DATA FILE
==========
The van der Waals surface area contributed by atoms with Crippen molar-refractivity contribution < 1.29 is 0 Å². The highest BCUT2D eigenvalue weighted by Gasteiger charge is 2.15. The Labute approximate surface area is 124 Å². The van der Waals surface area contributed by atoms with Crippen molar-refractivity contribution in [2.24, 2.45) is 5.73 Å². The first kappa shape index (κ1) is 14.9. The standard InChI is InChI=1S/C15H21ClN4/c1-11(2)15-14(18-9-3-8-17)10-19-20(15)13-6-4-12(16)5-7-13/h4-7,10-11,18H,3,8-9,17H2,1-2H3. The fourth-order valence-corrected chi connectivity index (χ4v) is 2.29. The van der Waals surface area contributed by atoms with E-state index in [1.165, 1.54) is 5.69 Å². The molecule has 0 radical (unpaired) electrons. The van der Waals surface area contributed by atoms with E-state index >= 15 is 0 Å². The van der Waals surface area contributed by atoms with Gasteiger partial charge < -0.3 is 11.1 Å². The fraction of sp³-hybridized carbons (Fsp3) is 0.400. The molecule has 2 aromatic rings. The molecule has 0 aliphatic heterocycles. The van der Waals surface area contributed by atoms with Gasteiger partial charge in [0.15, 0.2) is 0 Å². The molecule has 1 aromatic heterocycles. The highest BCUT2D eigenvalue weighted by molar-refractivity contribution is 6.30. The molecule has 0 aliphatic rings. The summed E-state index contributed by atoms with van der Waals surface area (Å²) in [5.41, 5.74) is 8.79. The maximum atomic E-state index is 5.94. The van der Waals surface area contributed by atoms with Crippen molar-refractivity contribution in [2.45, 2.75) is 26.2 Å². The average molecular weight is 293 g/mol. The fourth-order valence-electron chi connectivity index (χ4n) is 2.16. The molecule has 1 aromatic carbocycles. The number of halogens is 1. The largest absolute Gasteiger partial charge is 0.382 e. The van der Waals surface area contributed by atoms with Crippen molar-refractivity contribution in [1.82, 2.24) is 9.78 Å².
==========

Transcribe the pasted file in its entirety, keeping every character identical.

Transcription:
The van der Waals surface area contributed by atoms with Crippen molar-refractivity contribution < 1.29 is 0 Å². The highest BCUT2D eigenvalue weighted by Gasteiger charge is 2.15. The Labute approximate surface area is 124 Å². The van der Waals surface area contributed by atoms with Crippen molar-refractivity contribution in [2.24, 2.45) is 5.73 Å². The first kappa shape index (κ1) is 14.9. The standard InChI is InChI=1S/C15H21ClN4/c1-11(2)15-14(18-9-3-8-17)10-19-20(15)13-6-4-12(16)5-7-13/h4-7,10-11,18H,3,8-9,17H2,1-2H3. The fourth-order valence-corrected chi connectivity index (χ4v) is 2.29. The van der Waals surface area contributed by atoms with E-state index in [1.165, 1.54) is 5.69 Å². The molecule has 0 radical (unpaired) electrons. The van der Waals surface area contributed by atoms with E-state index >= 15 is 0 Å². The van der Waals surface area contributed by atoms with Gasteiger partial charge < -0.3 is 11.1 Å². The fraction of sp³-hybridized carbons (Fsp3) is 0.400. The molecule has 2 aromatic rings. The molecule has 0 aliphatic heterocycles. The van der Waals surface area contributed by atoms with Gasteiger partial charge in [0.15, 0.2) is 0 Å². The molecule has 1 aromatic heterocycles. The highest BCUT2D eigenvalue weighted by molar-refractivity contribution is 6.30. The molecule has 0 aliphatic rings. The summed E-state index contributed by atoms with van der Waals surface area (Å²) in [5.41, 5.74) is 8.79. The maximum atomic E-state index is 5.94. The van der Waals surface area contributed by atoms with Crippen molar-refractivity contribution in [2.45, 2.75) is 26.2 Å². The average molecular weight is 293 g/mol. The fourth-order valence-electron chi connectivity index (χ4n) is 2.16. The molecule has 1 aromatic carbocycles. The number of halogens is 1. The largest absolute Gasteiger partial charge is 0.382 e. The van der Waals surface area contributed by atoms with Crippen molar-refractivity contribution in [1.82, 2.24) is 9.78 Å².